Due to the subjective nature of the symptoms related to visual fatigue, it is difficult to develop a clinical definition. Visual fatigue has been described in such terms as eye strain and asthenopia and covers a wide range of visual symptoms including burning, itching, tiredness, aching, and soreness of the eyes. The causes of visual fatigue are described in terms such as environmental; the visual status of the viewer; and constitutional. Environmental causes involve illumination, nature of visual task, and characteristics of the objects viewed. The visual status of the viewer refers to the prescription associated with the viewerís vision. Constitutional causes involve both the physical health and emotional state of the viewer (Rinalducci, 1983). One of the main environmental effects of visual fatigue is dry eyes (Quaranta Leoni, 1994). Visual fatigue is related to stress placed on the accommodative faculties and the work required of extraocular muscles (Tsubota,1993). One of the suggested causes of visual fatigue is that VDT users blink much less than non-VDT users. Therefore, an appropriate method that is cost effective in relieving visual fatigue has long been sought and should be beneficial to the target population.

 III. Dry eye symptoms

 Dry eyes is the condition in which an insufficient amount of tear fluid is supplied to the surface of the cornea. This condition can be caused by a low blinking rate or by a disease called Keratoconjunctivitis Sicca. Tears keep the eyes moist, bring nutrients to the cornea, help ocular wounds heal, and protect against eye infections. The symptoms of dry eyes include a sensation of stinging, burning, and itching of the eyes. Vision may also be blurred. The standard test for dry eyes is the Schirmer test. This involves placing a strip of filter paper between the lower eyelid and the eyeball (conjunctival sac) for up to 5 minutes. The length of which the strip of paper absorbs moisture indicates tear production. Currently, there is no cure for dry eyes. To relieve pain, patients often need to administer artificial tears to keep the eyes moist and lubricated. The necessity of frequent tear application proves inconvenient for the patient and poor compliance on the patient's part results in an inefficient treatment of dry eye symptoms.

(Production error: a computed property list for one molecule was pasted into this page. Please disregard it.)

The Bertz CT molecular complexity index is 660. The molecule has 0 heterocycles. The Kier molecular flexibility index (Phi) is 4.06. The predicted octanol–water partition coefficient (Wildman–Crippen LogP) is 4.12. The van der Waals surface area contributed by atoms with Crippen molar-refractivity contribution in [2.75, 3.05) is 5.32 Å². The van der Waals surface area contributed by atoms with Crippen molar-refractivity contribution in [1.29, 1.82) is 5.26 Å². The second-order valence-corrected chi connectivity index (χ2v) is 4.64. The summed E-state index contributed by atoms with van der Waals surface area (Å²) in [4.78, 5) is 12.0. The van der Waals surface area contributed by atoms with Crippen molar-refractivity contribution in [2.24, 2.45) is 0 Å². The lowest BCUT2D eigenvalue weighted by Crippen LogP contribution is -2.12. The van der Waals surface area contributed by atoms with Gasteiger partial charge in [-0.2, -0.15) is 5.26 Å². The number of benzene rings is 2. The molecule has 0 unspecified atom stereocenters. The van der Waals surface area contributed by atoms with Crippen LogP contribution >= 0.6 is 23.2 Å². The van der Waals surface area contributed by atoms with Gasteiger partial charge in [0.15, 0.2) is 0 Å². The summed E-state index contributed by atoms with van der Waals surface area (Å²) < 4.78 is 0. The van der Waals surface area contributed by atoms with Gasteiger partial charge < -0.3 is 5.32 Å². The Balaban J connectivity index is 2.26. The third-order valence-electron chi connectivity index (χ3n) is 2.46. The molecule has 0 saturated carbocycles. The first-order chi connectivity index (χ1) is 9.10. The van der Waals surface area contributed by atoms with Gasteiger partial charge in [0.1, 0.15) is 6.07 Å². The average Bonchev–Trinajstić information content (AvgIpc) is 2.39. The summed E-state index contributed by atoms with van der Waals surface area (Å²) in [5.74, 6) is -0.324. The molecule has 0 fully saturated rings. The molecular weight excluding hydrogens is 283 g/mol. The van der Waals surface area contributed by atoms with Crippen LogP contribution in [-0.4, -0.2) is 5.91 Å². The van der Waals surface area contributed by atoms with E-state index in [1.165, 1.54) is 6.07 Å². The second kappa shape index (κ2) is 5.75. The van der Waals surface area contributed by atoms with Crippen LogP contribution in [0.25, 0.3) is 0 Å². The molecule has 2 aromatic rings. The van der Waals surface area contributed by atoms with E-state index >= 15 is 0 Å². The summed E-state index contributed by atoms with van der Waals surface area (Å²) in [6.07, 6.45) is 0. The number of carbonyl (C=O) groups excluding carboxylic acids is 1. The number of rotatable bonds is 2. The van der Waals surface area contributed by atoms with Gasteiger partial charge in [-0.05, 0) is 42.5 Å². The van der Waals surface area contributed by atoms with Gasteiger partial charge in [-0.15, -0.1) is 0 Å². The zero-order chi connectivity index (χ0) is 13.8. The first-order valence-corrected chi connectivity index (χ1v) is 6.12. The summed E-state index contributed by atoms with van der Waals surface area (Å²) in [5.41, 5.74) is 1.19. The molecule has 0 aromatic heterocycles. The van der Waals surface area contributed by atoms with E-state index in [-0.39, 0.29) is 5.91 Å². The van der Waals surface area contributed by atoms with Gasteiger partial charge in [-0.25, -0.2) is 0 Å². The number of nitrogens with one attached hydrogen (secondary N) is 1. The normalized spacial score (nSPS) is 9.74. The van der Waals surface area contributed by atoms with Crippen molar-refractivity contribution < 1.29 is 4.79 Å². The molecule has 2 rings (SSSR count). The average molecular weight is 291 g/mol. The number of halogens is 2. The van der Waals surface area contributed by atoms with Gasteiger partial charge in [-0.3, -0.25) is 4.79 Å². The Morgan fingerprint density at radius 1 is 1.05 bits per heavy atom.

IV. Materials and Methods 

It has been hypothesized that visual fatigue is caused either by reduction of the blinking rate or by dry eyes due to insufficient blinking. To test these hypotheses we proposed an investigation which consisted of: 

  1. Monitoring the blinking rate of VDTís users before, during, and after each experimental series . For this purpose we developed a portable blink rate recorder which consists of an optical sensor that can be mounted on an eyeglass frame. The sensor is connected to an electronic circuit which continuously records the blinking rate. Subsequently, the data is read by a personal computer (Seigle, Dumery and Vo Van Toi, 1997). Unlike existing devices, ours is compact and self contained and does not interfere with a userís activities and movements (Fig. 1).